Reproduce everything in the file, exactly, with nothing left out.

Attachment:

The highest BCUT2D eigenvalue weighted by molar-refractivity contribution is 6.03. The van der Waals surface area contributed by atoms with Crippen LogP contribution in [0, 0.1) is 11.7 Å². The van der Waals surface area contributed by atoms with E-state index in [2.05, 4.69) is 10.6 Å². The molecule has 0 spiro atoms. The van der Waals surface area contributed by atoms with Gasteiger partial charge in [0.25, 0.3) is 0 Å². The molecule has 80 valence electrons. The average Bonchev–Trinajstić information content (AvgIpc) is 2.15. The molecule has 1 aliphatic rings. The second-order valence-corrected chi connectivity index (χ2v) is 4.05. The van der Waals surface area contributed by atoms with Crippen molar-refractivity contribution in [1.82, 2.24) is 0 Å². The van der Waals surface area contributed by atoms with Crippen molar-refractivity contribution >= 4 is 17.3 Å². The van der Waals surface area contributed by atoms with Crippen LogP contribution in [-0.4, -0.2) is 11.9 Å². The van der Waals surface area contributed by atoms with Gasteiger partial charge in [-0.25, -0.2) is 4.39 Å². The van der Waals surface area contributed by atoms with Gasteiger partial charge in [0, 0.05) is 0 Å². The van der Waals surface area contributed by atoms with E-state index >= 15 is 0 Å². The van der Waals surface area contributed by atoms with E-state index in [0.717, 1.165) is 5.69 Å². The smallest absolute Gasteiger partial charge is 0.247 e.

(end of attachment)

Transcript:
The highest BCUT2D eigenvalue weighted by molar-refractivity contribution is 6.03. The van der Waals surface area contributed by atoms with Crippen LogP contribution in [0, 0.1) is 11.7 Å². The van der Waals surface area contributed by atoms with E-state index in [2.05, 4.69) is 10.6 Å². The molecule has 0 spiro atoms. The van der Waals surface area contributed by atoms with Gasteiger partial charge in [0.25, 0.3) is 0 Å². The molecule has 80 valence electrons. The average Bonchev–Trinajstić information content (AvgIpc) is 2.15. The molecule has 1 aliphatic rings. The second-order valence-corrected chi connectivity index (χ2v) is 4.05. The van der Waals surface area contributed by atoms with Crippen molar-refractivity contribution in [1.82, 2.24) is 0 Å². The van der Waals surface area contributed by atoms with Crippen molar-refractivity contribution >= 4 is 17.3 Å². The van der Waals surface area contributed by atoms with Crippen LogP contribution in [-0.4, -0.2) is 11.9 Å². The van der Waals surface area contributed by atoms with Gasteiger partial charge in [-0.25, -0.2) is 4.39 Å². The van der Waals surface area contributed by atoms with Gasteiger partial charge in [0, 0.05) is 0 Å². The van der Waals surface area contributed by atoms with E-state index >= 15 is 0 Å². The van der Waals surface area contributed by atoms with E-state index in [0.717, 1.165) is 5.69 Å². The smallest absolute Gasteiger partial charge is 0.247 e.